By CAREY FOX
Brazil's Forest Park Golf Course will welcome more than 100 talented linksters for the September 2-3 weekend for the seventh annual Brazil Open tournament.
Troy Farris is the defending champion of the tourney and is expected to return in defense of his title this year along with a wealth of talented golfers from all over the state.
The Open began as a single day event held the Monday before the fourth of July holiday, a date that according to golf pro Mark Rogers, wasn't optimal in bringing in as many amateurs as have recently been competing in the new format.
"We've searched for a time that is best," commented Rogers. "The 4th of July is just so busy. We've worked to get it back to Labor Day. We'd like to create a tradition here with this tournament so that 50 years down the road you can look back at the names and scores and the tradition."
The names that have won the tournament thus far have a history of their own with both professionals and amateurs counted as past champions.
Darrett Brinker of Evansville, a pro who played on the Hooters tour, was the first winner of the event back in 2000, followed by former Cloverdale standout Chad Collins in 2001. You might remember that Collins was quite high on the leaderboard late in this year's U.S. Open Championship before slipping back to a tie for 40th overall. This season his top finishes include a second place at the Chitimacha Louisiana Open back in March and a third place in the Xerox Classic on August 13 as part of the Nationwide Tour. Another Nationwide Tour pro, Jamie Broce was the 2003 winner with Farris' win last season, the first by an amateur golfer.
According to Rogers, moving the tourney to a two-day affair has helped attract top talent and gives the event a different feel for participants.
"Originally when the Brazil Open was a one-day event, we had it on a Monday. But we moved it to a two-day event. We always wanted a true Open tourney so we could have amateurs and professionals competing against each other."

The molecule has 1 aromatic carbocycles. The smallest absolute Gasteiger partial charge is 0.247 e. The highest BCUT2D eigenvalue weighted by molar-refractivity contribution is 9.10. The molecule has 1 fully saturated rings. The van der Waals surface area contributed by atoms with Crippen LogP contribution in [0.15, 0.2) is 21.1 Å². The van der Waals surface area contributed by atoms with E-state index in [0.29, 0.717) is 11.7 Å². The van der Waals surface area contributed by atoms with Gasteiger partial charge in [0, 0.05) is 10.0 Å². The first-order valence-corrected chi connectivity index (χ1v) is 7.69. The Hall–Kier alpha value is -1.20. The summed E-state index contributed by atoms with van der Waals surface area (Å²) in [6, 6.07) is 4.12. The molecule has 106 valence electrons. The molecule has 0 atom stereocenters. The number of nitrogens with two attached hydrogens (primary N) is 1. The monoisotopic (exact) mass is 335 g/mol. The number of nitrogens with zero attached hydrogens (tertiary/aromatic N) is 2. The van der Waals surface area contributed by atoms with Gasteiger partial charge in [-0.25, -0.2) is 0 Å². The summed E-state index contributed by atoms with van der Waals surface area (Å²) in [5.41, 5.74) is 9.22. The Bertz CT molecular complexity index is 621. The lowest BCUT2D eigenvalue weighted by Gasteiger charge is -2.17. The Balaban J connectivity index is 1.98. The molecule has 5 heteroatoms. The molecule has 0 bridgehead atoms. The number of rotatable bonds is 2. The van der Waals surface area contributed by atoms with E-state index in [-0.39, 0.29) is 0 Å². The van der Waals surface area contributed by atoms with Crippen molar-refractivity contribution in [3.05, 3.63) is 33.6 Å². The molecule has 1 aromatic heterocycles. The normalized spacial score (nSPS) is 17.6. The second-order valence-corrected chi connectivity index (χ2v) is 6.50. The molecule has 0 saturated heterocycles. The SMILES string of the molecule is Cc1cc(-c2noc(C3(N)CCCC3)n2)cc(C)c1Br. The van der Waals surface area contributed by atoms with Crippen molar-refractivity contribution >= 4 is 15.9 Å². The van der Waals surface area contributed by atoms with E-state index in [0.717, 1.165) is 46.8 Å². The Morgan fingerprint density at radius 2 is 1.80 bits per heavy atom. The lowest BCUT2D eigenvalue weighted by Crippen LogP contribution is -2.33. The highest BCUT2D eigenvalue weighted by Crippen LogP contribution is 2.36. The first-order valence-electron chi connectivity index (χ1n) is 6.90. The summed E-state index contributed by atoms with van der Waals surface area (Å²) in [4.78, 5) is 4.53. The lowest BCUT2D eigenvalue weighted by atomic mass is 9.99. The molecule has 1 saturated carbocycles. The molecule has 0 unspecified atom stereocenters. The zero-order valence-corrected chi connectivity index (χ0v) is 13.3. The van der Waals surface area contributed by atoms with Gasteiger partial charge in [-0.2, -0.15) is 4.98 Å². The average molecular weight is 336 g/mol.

The tournament also benefits the local community and raises the awareness of golf to some of the younger golfers in the area noted Rogers.
"I think that the tourney adds to Brazil's sports history and it's a great way to invite people to Brazil. When you figure in that you have the participants plus their families who might come in and have dinner or visit local businesses, it has a beneficial impact."
The effects have trickled down into some of the area's younger golfers as well.
"It's great for the middle school golfers," mentioned Rogers. "They get to play two days of golf and the tournament competition helps develop the kids. I'm pretty excited that the middle school kids play in it. The best thing about golf is that anybody can play."
The Brazil Open will also include a Senior Division whose participants play from the white tees and a Super Senior Division for 65-and-older golfers as well as a Junior Division.
For Rogers, the true spirit of the Brazil Open is the competition. "This is a fun tournament, but it has a different atmosphere because it's medal play. In a tournament like this you know that every shot counts and that's what is fun about it. There is golf and then there is tournament golf. That's what is fun about golf is the competition."
The Brazil Open, whose sponsor once again this season is the Greenleaf Corporation, tees off with a shotgun start at 9 a.m. on Saturday.
Another upcoming event at Forest Park is the two-man best ball tourney that will be held Sept. 30 and October 1.